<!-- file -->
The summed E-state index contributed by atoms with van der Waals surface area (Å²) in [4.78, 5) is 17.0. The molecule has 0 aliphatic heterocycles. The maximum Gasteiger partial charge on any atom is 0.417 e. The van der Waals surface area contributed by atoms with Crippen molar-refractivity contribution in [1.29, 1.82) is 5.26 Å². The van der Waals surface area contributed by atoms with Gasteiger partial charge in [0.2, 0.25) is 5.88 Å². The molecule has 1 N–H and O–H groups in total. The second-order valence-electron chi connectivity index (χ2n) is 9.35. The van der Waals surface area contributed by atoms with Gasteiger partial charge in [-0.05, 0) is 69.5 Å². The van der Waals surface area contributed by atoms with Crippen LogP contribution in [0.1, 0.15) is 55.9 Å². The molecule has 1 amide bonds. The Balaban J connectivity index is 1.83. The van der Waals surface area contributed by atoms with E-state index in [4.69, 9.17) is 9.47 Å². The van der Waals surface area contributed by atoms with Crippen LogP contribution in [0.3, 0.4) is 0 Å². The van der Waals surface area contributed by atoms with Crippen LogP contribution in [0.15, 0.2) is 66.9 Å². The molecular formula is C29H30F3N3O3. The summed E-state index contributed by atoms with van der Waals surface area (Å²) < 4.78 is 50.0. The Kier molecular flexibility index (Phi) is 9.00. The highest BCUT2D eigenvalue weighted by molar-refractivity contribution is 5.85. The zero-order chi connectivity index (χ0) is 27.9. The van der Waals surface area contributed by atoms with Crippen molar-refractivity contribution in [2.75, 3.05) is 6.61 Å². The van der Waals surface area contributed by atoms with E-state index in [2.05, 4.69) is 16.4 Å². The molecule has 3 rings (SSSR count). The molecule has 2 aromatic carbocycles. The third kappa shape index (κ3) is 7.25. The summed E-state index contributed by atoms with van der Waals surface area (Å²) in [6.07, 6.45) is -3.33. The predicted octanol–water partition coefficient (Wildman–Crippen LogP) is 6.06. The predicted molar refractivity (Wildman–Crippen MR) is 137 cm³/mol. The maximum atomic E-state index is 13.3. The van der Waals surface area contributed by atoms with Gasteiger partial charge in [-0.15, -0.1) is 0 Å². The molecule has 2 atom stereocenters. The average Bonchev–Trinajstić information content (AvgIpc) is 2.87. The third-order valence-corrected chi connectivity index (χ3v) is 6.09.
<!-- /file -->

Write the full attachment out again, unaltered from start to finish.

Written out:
The summed E-state index contributed by atoms with van der Waals surface area (Å²) in [4.78, 5) is 17.0. The molecule has 0 aliphatic heterocycles. The maximum Gasteiger partial charge on any atom is 0.417 e. The van der Waals surface area contributed by atoms with Crippen molar-refractivity contribution in [1.29, 1.82) is 5.26 Å². The van der Waals surface area contributed by atoms with Gasteiger partial charge in [0.2, 0.25) is 5.88 Å². The molecule has 1 N–H and O–H groups in total. The second-order valence-electron chi connectivity index (χ2n) is 9.35. The van der Waals surface area contributed by atoms with Gasteiger partial charge in [-0.05, 0) is 69.5 Å². The van der Waals surface area contributed by atoms with Crippen LogP contribution in [0.1, 0.15) is 55.9 Å². The molecule has 1 amide bonds. The Balaban J connectivity index is 1.83. The van der Waals surface area contributed by atoms with E-state index in [4.69, 9.17) is 9.47 Å². The van der Waals surface area contributed by atoms with Crippen LogP contribution in [0.3, 0.4) is 0 Å². The van der Waals surface area contributed by atoms with Crippen LogP contribution in [0.15, 0.2) is 66.9 Å². The molecular formula is C29H30F3N3O3. The summed E-state index contributed by atoms with van der Waals surface area (Å²) < 4.78 is 50.0. The Kier molecular flexibility index (Phi) is 9.00. The highest BCUT2D eigenvalue weighted by molar-refractivity contribution is 5.85. The zero-order chi connectivity index (χ0) is 27.9. The van der Waals surface area contributed by atoms with Crippen molar-refractivity contribution in [2.75, 3.05) is 6.61 Å². The van der Waals surface area contributed by atoms with E-state index in [2.05, 4.69) is 16.4 Å². The molecule has 3 rings (SSSR count). The molecule has 2 aromatic carbocycles. The third kappa shape index (κ3) is 7.25. The summed E-state index contributed by atoms with van der Waals surface area (Å²) in [6.07, 6.45) is -3.33. The predicted octanol–water partition coefficient (Wildman–Crippen LogP) is 6.06. The predicted molar refractivity (Wildman–Crippen MR) is 137 cm³/mol. The maximum atomic E-state index is 13.3. The van der Waals surface area contributed by atoms with Gasteiger partial charge in [-0.15, -0.1) is 0 Å². The molecule has 2 atom stereocenters. The average Bonchev–Trinajstić information content (AvgIpc) is 2.87. The third-order valence-corrected chi connectivity index (χ3v) is 6.09.